The government of Guam is in a bind in its ongoing court case against Core Tech International over Lot 10184-7. This is the property, where the Northern District Wastewater Treatment Plant sits; a lot that legal land documents show CTI owns.
Here is its predicament: GovGuam has been taxing CTI for that land. How can the government say in court, ‘We own that land,’ when out of court it taxes CTI as the property owner?
A February 16, 2018 Guam Department of Revenue and Taxation receipt leaked to Kandit shows CTI’s tax payment on the property. According to the receipt, CTI paid $1,906.58 for the 39,184 square meters comprising Lot 10184-7. Contrary to the government’s assertion of an error on a certificate of title, this receipt clearly describes the correct lot number and size of the lot. And the DRT receipt notes as the “Current Owner: CORE TECH INTERNATIONAL.”
According to the Real Property Tax statute, found at Chapter 24 of Title 11 Guam Code Annotated:
“There is hereby levied on all land property in Guam a yearly tax at the rate of seven seventy-seconds percent (7/72%) of the value thereof and seven eighteenths percent (7/18%) of the value of the improvements thereon.”
CTI was charged the 7/72% tax levy for the land, which was valued at the time at $1.96 million. Not assessed was the multi-million dollar facility on the land: the NDWWTP. The receipt notes a tax reduction according to Chapter 24. §24111 of that chapter speaks directly both to the reason CTI was not assessed a tax on the NDWWTP, and the government’s dissonance between what it knows, and what it is asserting in court:
“The Legislature finds that since the government of Guam has acknowledged over the years that much private property has been acquired for public use without compensation being paid to the private owner, as described in this Act, it is inherently unfair for the government to continue to collect real property taxes on such land so unlawfully acquired, the frequent situation being that a private lot will be cut in half by a public highway but will still be taxed as though it were a complete lot without the highway. The Director of Revenue and Taxation (the Director) shall forthwith remove from the real estate rolls all those pieces or parcels of what was private property that are used as the sites of government roadways or utility easements. All landowners whose real estate tax payments would be reduced by such removal may present to the Director on forms supplied by the Director, proof by way of affidavit or otherwise that part of their property upon which they are paying real property taxes is actually occupied by the government. Upon verification of the truth of such statements, the Director shall remove such government-occupied property from the taxpayers’ taxable property.”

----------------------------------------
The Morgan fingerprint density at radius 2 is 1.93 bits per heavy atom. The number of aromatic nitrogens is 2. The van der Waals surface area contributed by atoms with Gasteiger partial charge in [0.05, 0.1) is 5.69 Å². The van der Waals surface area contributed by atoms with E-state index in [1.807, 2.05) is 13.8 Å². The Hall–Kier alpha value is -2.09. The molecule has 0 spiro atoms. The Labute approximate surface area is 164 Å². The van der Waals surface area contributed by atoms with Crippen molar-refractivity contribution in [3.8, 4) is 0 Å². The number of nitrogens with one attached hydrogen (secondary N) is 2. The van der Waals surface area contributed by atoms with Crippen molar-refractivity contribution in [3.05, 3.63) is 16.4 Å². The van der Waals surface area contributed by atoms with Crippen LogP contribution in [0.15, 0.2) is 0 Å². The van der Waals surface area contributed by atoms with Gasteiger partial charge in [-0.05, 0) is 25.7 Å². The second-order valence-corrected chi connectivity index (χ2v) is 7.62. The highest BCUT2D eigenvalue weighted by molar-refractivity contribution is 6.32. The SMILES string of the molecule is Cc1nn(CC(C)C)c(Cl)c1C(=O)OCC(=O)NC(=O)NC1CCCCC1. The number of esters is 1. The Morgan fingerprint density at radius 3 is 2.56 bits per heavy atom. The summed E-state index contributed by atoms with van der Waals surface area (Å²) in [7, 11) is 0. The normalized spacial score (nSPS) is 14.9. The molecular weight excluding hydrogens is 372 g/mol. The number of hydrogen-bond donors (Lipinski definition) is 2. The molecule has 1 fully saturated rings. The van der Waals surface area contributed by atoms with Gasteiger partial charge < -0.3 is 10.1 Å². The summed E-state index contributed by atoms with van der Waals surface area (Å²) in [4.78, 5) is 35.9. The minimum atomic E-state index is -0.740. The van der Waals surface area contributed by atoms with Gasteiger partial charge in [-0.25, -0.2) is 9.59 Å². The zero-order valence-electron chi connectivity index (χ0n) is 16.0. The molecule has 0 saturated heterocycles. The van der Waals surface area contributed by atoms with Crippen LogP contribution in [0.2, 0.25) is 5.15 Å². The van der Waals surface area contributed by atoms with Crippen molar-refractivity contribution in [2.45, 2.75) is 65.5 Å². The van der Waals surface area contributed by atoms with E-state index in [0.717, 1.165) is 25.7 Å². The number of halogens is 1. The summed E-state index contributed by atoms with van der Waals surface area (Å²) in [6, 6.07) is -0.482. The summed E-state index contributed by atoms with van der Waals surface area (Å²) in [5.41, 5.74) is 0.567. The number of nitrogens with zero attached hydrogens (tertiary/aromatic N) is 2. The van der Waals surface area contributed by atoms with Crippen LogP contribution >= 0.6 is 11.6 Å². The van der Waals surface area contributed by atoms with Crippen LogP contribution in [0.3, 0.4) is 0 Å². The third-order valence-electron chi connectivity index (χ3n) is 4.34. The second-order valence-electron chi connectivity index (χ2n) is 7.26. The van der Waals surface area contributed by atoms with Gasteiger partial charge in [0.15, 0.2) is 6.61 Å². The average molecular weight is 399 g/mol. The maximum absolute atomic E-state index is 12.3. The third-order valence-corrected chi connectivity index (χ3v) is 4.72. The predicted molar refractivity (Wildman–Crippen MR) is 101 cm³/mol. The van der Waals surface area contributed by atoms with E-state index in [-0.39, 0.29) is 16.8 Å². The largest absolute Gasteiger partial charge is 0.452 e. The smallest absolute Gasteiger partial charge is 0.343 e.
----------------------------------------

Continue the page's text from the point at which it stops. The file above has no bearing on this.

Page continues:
CTI, in response to GovGuam and Guam Waterworks Authority’s 2018 lawsuit, has asserted and presented to the court evidence that it owns the property; and that GWA has been allowed to operate the NDWTTP – a utility – unencumbered by the land dispute. Ironically, CTI did not provoke the lawsuit by demanding anything. GovGuam brought the suit in December 2018, which was then joined by GWA in early 2019 in order to quiet title to Lot 10184-7 and have the court authorize changes to land documents to show GWA owns the land. Among GWA and GovGuam’s problems making this argument is the fact CTI purchased the property through a legal sale. Judge Elyze Iriarte, in whose court the matter is being litigated, issued an order and decision November 30, 2021 confirming CTI has an ownership interest in the property and raised doubt as to whether GWA had any right to use or occupy the lot.
GovGuam clearly has recognized CTI’s ownership interest for years prior to the court order, and despite its lawsuit claiming CTI does not own the property. In order for CTI to have paid the real property tax on Lot 10184-7, the company had to have received the tax assessment on that property from the government of Guam (DRT). In order for DRT to have made the assessment, the agency must have received the property rolls of the island’s privately-held real property interests from the Guam Department of Land Management. In order for DLM to have recognized CTI as the private owner of Lot 10184-7, legal instruments accepted and filed there, must bare out such a fact.
CTI maintains it has owned Lot 10184-7 since it purchased the property along with several other properties surrounding it in Ukudu, Dededo in 2015. Had the government of Guam actually owned the property from 2015 on, it would not have assessed any real property tax on it. Under the Real Property Tax statute, the legislature mandated an exemption from taxation, when the government owns the land:
“The following property is exempt from real property taxes and shall not be assessed: (a) all property title to which is in the United States or the government of Guam, except as authorized in 60114.1(b) of Article 1 of Chapter 60, Title 21, Guam Code Annotated; except for the interest of a lessee or licensee in land owned and leased or licensed by the Chamorro Land Trust Commission; (1) Notwithstanding this Subsection (a), taxes shall not be levied against any autonomous agency, public corporation, and other public instrumentalities of the government of Guam with existing leases where a tax levy may affect the revenue neutrality of that autonomous agency, public corporation, and other public instrumentalities of the government of Guam to the potential detriment of existing bond ratings. (b) all property which 1s being used for public roads or easements.”